Tensions are higher than ever.
If diplomatic talks to prevent Iran from developing its nuclear capabilities fail, President Biden has told his national security team to “be prepared.”
Jen Psaki, White House Press Secretary, made these revelations to the press on Thursday (December 9th). Speaking to the press, she said that President Biden still believed the best approach to stop Iran’s nuclear program was diplomatic channels.
However, it appears that after months of indirectly negotiating with Iran, the Biden administration’s patience is at the end of its tether.
Psaki confirmed this speculation, saying that the ongoing advances in Iran’s nuclear program have led to President Biden asking his team to be prepared in case “diplomacy fails.” She also stressed that the administration was turning to other options that require preparations.
According to Psaki, the administration had made it clear to Iran that the only way out of sanctions would be through nuclear compliance, revealing that Biden had kept all the sanctions from the previous administration.
Elaborating on these statements, Psaki said that unless diplomatic efforts got back on track soon “and if Iran’s nuclear program continues to accelerate,” the administration would have no choice but to take measures that would further limit Iran’s revenue-producing sectors.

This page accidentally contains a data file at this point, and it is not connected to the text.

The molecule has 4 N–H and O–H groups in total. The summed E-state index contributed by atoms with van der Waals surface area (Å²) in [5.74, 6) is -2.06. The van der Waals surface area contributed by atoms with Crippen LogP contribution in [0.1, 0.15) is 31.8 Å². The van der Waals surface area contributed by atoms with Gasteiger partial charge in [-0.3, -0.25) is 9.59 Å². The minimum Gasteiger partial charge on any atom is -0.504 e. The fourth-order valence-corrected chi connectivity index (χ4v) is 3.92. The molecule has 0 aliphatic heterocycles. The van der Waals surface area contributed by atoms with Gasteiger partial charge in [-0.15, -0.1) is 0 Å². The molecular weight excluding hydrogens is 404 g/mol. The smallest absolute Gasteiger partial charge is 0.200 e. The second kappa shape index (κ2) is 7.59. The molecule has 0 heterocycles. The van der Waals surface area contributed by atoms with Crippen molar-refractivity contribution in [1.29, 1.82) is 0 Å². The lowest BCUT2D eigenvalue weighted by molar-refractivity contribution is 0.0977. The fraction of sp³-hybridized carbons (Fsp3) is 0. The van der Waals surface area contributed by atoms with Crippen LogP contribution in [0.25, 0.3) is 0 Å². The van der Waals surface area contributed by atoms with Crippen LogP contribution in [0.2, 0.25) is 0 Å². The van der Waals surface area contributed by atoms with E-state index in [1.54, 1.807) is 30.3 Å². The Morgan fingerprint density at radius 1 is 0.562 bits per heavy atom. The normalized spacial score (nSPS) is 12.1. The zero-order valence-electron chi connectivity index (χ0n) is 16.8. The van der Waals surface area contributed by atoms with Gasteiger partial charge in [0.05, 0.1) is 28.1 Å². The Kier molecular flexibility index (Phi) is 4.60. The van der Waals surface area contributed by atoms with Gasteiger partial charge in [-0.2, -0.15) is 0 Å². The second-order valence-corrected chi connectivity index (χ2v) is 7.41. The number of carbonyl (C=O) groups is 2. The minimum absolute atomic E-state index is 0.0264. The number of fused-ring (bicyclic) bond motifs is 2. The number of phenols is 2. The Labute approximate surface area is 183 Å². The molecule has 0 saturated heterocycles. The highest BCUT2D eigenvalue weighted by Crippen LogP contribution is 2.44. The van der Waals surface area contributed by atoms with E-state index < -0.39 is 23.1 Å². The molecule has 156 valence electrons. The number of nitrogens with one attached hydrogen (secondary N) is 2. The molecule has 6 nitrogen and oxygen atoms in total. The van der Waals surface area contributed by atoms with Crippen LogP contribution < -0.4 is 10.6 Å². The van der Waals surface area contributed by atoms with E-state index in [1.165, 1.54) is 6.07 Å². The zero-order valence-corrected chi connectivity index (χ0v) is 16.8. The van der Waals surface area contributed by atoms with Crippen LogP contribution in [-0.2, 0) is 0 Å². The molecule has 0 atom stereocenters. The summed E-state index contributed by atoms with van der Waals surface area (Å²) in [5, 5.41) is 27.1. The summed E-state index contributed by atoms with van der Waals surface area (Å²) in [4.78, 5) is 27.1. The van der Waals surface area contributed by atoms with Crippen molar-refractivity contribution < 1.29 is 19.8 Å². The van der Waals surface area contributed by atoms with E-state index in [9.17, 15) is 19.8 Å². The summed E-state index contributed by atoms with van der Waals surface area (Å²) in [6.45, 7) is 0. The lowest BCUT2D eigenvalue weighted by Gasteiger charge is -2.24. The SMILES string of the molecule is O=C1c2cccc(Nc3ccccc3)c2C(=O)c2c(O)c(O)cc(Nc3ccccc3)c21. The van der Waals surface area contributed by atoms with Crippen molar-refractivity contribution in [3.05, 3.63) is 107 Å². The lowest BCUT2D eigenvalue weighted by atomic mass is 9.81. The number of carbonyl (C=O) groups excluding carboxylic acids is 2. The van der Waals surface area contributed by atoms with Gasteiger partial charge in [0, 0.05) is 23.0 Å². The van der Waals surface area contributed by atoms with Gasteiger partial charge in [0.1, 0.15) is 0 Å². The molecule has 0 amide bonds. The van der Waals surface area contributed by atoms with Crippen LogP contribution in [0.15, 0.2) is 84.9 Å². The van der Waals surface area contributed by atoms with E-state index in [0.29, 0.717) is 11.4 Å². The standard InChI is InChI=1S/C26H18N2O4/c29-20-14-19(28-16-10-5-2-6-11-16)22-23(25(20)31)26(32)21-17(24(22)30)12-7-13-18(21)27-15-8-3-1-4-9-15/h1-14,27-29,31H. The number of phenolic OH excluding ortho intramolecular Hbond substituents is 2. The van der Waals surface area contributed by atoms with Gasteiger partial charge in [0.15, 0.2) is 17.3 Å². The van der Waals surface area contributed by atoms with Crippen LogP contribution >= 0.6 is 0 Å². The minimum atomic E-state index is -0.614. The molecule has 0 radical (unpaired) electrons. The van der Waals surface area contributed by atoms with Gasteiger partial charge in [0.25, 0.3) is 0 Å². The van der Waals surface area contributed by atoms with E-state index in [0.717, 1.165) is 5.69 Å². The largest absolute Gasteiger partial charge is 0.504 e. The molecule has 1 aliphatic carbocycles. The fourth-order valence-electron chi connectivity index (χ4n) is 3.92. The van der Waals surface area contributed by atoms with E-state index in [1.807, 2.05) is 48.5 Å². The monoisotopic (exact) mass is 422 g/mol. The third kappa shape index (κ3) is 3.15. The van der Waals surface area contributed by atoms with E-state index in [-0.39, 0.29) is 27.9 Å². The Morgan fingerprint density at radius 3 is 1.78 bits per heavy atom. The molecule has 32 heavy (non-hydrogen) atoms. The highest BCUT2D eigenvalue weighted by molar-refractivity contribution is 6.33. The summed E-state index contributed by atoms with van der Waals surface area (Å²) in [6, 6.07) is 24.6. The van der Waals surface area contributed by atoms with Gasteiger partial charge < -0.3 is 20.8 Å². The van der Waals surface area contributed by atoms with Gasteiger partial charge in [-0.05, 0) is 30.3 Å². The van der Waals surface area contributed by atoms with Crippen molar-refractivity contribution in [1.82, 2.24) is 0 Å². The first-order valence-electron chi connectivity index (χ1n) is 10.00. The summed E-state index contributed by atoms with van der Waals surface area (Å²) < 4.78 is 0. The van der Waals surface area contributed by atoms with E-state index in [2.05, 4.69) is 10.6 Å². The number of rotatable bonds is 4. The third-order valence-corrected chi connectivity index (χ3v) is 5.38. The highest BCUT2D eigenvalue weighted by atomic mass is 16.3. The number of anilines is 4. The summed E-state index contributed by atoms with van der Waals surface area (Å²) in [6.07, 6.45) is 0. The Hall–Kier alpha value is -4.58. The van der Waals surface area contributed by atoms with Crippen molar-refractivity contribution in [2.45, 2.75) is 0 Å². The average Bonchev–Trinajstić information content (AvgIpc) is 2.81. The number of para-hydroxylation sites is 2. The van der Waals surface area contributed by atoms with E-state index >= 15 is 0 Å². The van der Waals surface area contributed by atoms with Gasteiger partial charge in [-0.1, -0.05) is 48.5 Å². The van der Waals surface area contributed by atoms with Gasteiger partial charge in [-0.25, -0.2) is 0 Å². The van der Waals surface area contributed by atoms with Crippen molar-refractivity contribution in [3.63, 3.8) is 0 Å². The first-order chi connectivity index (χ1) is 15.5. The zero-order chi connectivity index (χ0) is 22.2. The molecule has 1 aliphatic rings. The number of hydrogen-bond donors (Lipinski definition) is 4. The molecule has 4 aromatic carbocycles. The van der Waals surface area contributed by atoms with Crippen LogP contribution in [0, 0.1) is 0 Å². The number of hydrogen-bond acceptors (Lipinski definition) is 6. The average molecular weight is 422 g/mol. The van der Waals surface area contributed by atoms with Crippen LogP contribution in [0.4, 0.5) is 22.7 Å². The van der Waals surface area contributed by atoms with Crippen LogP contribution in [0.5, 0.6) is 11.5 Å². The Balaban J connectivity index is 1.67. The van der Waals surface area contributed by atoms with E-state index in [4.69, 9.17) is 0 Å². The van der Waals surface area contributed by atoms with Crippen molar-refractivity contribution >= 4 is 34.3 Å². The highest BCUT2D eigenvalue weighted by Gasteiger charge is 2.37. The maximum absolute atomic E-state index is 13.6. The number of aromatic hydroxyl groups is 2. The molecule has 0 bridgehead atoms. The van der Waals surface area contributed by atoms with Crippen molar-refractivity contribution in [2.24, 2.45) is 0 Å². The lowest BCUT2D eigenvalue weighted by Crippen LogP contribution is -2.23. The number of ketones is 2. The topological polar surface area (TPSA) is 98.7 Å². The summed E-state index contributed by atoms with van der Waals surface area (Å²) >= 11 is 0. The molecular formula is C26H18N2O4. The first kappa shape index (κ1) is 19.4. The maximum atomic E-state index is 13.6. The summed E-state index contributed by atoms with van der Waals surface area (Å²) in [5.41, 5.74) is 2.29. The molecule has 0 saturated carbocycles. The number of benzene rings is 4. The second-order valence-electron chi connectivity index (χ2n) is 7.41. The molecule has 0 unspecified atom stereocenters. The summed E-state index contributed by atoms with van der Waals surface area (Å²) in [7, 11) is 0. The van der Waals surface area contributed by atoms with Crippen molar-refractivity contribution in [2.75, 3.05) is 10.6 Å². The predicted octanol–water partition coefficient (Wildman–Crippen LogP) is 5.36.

This news comes as the Biden administration takes steps to show Iran its seriousness in its intent to place economic pressure on Tehran.
Next week, a delegation led by the director for the Office of Foreign Asset Control, Andrea Gacki, will visit the United Arab Emirates to ensure governments comply with sanctions against Iran.
The event coincides with a Russian envoy and the European Union meeting with Iranian negotiators to repair the fragmented 2015 Iran nuclear deal.
It also comes after Iran’s continual refusal to engage in direct talks with the U.S and the June election of anti-Western President Ebrahim Raisi.
Iran has been adamant that all sanctions imposed during the Trump administration be lifted. However, Western officials are wary since Tehran has backtracked on agreements in previous negotiations.
Commenting on the matter, Ned Price, State Department spokesperson, stated the runway for diplomatic negotiations was “very short” saying, that if Iran did not take negotiations seriously, instead suspecting the U.S. of weakness, they would be sorely surprised.